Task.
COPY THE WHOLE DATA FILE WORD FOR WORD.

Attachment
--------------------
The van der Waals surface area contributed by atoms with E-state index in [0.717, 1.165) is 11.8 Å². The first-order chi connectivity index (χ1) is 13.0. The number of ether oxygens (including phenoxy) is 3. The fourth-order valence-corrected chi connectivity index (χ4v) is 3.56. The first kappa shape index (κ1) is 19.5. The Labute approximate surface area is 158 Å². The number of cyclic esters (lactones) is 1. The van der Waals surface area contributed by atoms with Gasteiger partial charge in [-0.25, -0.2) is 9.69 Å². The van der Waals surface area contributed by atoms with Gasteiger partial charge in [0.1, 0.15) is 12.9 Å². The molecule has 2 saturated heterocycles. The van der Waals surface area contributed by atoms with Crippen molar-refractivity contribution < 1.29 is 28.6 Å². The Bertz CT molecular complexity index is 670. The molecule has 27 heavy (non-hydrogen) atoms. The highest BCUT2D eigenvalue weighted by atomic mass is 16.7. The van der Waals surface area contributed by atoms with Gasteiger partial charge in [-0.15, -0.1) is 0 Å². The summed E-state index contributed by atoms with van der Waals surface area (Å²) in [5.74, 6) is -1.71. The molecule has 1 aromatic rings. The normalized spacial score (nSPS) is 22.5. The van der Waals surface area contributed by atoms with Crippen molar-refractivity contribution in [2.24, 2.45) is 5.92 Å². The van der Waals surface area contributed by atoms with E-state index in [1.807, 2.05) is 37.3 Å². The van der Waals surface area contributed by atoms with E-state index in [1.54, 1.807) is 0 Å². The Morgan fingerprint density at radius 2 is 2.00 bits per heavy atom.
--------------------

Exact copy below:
The van der Waals surface area contributed by atoms with E-state index in [0.717, 1.165) is 11.8 Å². The first-order chi connectivity index (χ1) is 13.0. The number of ether oxygens (including phenoxy) is 3. The fourth-order valence-corrected chi connectivity index (χ4v) is 3.56. The first kappa shape index (κ1) is 19.5. The Labute approximate surface area is 158 Å². The number of cyclic esters (lactones) is 1. The van der Waals surface area contributed by atoms with Gasteiger partial charge in [-0.25, -0.2) is 9.69 Å². The van der Waals surface area contributed by atoms with Gasteiger partial charge in [0.1, 0.15) is 12.9 Å². The molecule has 2 saturated heterocycles. The van der Waals surface area contributed by atoms with Crippen molar-refractivity contribution < 1.29 is 28.6 Å². The Bertz CT molecular complexity index is 670. The molecule has 27 heavy (non-hydrogen) atoms. The highest BCUT2D eigenvalue weighted by atomic mass is 16.7. The van der Waals surface area contributed by atoms with Gasteiger partial charge in [-0.15, -0.1) is 0 Å². The summed E-state index contributed by atoms with van der Waals surface area (Å²) in [5.74, 6) is -1.71. The molecule has 1 aromatic rings. The normalized spacial score (nSPS) is 22.5. The van der Waals surface area contributed by atoms with Crippen molar-refractivity contribution in [2.24, 2.45) is 5.92 Å². The van der Waals surface area contributed by atoms with E-state index in [1.807, 2.05) is 37.3 Å². The van der Waals surface area contributed by atoms with E-state index in [1.54, 1.807) is 0 Å². The Morgan fingerprint density at radius 2 is 2.00 bits per heavy atom.